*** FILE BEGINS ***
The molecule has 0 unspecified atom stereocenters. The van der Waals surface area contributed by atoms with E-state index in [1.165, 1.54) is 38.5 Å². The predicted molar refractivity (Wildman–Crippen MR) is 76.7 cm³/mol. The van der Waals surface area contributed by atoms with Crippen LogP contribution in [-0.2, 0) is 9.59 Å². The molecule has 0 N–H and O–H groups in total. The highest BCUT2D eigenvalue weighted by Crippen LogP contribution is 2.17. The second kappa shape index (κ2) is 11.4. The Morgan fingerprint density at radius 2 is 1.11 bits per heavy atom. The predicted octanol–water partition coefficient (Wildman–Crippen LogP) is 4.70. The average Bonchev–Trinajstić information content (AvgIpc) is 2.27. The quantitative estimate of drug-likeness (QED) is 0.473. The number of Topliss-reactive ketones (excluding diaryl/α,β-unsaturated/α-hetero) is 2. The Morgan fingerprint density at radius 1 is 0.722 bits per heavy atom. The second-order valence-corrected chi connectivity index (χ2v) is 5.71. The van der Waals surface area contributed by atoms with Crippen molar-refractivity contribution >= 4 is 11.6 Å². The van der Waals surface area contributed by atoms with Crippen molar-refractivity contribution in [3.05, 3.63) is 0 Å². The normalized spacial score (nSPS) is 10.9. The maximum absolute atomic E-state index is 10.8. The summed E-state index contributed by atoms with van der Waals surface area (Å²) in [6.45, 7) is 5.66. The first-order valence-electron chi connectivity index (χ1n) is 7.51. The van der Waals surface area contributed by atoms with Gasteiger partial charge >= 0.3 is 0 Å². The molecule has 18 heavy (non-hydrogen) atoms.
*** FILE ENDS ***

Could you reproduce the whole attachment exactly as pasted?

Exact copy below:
The molecule has 0 unspecified atom stereocenters. The van der Waals surface area contributed by atoms with E-state index in [1.165, 1.54) is 38.5 Å². The predicted molar refractivity (Wildman–Crippen MR) is 76.7 cm³/mol. The van der Waals surface area contributed by atoms with Crippen LogP contribution in [-0.2, 0) is 9.59 Å². The molecule has 0 N–H and O–H groups in total. The highest BCUT2D eigenvalue weighted by Crippen LogP contribution is 2.17. The second kappa shape index (κ2) is 11.4. The Morgan fingerprint density at radius 2 is 1.11 bits per heavy atom. The predicted octanol–water partition coefficient (Wildman–Crippen LogP) is 4.70. The average Bonchev–Trinajstić information content (AvgIpc) is 2.27. The quantitative estimate of drug-likeness (QED) is 0.473. The number of Topliss-reactive ketones (excluding diaryl/α,β-unsaturated/α-hetero) is 2. The Morgan fingerprint density at radius 1 is 0.722 bits per heavy atom. The second-order valence-corrected chi connectivity index (χ2v) is 5.71. The van der Waals surface area contributed by atoms with Crippen molar-refractivity contribution >= 4 is 11.6 Å². The van der Waals surface area contributed by atoms with Crippen molar-refractivity contribution in [3.05, 3.63) is 0 Å². The normalized spacial score (nSPS) is 10.9. The maximum absolute atomic E-state index is 10.8. The summed E-state index contributed by atoms with van der Waals surface area (Å²) in [6.45, 7) is 5.66. The first-order valence-electron chi connectivity index (χ1n) is 7.51. The van der Waals surface area contributed by atoms with Gasteiger partial charge >= 0.3 is 0 Å². The molecule has 18 heavy (non-hydrogen) atoms.